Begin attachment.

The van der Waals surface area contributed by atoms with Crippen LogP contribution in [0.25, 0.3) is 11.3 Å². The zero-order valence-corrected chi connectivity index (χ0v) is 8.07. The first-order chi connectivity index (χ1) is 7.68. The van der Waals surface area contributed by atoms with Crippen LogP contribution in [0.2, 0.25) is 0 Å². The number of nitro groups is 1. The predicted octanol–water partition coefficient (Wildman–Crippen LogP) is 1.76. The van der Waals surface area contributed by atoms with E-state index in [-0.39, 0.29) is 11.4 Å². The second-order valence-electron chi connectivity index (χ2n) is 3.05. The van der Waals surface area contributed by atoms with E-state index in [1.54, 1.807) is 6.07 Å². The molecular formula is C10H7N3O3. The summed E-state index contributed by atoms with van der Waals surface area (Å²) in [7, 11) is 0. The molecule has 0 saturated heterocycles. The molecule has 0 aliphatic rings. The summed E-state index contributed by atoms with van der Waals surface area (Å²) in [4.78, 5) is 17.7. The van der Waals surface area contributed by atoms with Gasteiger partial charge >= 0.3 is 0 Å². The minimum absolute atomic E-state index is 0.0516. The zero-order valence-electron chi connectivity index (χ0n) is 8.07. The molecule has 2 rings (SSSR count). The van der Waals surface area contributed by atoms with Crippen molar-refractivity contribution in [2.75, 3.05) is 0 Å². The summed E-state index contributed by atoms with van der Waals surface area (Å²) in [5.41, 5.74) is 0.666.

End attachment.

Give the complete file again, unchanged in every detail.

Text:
The van der Waals surface area contributed by atoms with Crippen LogP contribution in [0.25, 0.3) is 11.3 Å². The zero-order valence-corrected chi connectivity index (χ0v) is 8.07. The first-order chi connectivity index (χ1) is 7.68. The van der Waals surface area contributed by atoms with Crippen LogP contribution in [0.2, 0.25) is 0 Å². The number of nitro groups is 1. The predicted octanol–water partition coefficient (Wildman–Crippen LogP) is 1.76. The van der Waals surface area contributed by atoms with E-state index in [-0.39, 0.29) is 11.4 Å². The second-order valence-electron chi connectivity index (χ2n) is 3.05. The van der Waals surface area contributed by atoms with E-state index in [1.54, 1.807) is 6.07 Å². The molecular formula is C10H7N3O3. The summed E-state index contributed by atoms with van der Waals surface area (Å²) in [7, 11) is 0. The molecule has 0 saturated heterocycles. The molecule has 0 aliphatic rings. The summed E-state index contributed by atoms with van der Waals surface area (Å²) in [4.78, 5) is 17.7. The van der Waals surface area contributed by atoms with Gasteiger partial charge >= 0.3 is 0 Å². The minimum absolute atomic E-state index is 0.0516. The zero-order valence-electron chi connectivity index (χ0n) is 8.07. The molecule has 2 rings (SSSR count). The van der Waals surface area contributed by atoms with Crippen molar-refractivity contribution in [2.75, 3.05) is 0 Å². The summed E-state index contributed by atoms with van der Waals surface area (Å²) in [5.41, 5.74) is 0.666.